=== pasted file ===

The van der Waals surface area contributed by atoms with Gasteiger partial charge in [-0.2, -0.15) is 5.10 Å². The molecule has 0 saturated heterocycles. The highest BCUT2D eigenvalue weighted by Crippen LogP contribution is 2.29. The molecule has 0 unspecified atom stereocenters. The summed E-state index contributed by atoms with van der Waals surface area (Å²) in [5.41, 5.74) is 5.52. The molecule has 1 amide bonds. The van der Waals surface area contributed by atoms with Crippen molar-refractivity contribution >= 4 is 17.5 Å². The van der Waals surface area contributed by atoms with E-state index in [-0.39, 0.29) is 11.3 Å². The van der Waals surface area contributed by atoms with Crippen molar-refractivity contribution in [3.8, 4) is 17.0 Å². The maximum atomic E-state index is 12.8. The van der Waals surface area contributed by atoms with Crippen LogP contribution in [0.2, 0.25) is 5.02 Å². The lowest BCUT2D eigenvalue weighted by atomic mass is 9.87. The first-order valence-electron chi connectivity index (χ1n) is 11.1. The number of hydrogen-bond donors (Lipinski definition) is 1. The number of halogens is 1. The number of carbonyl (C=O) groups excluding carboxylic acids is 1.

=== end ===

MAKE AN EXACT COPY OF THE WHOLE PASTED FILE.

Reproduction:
The van der Waals surface area contributed by atoms with Gasteiger partial charge in [-0.2, -0.15) is 5.10 Å². The molecule has 0 saturated heterocycles. The highest BCUT2D eigenvalue weighted by Crippen LogP contribution is 2.29. The molecule has 0 unspecified atom stereocenters. The summed E-state index contributed by atoms with van der Waals surface area (Å²) in [5.41, 5.74) is 5.52. The molecule has 1 amide bonds. The van der Waals surface area contributed by atoms with Crippen molar-refractivity contribution >= 4 is 17.5 Å². The van der Waals surface area contributed by atoms with E-state index in [-0.39, 0.29) is 11.3 Å². The van der Waals surface area contributed by atoms with Crippen molar-refractivity contribution in [3.8, 4) is 17.0 Å². The maximum atomic E-state index is 12.8. The van der Waals surface area contributed by atoms with Crippen LogP contribution in [0.2, 0.25) is 5.02 Å². The lowest BCUT2D eigenvalue weighted by atomic mass is 9.87. The first-order valence-electron chi connectivity index (χ1n) is 11.1. The number of hydrogen-bond donors (Lipinski definition) is 1. The number of halogens is 1. The number of carbonyl (C=O) groups excluding carboxylic acids is 1.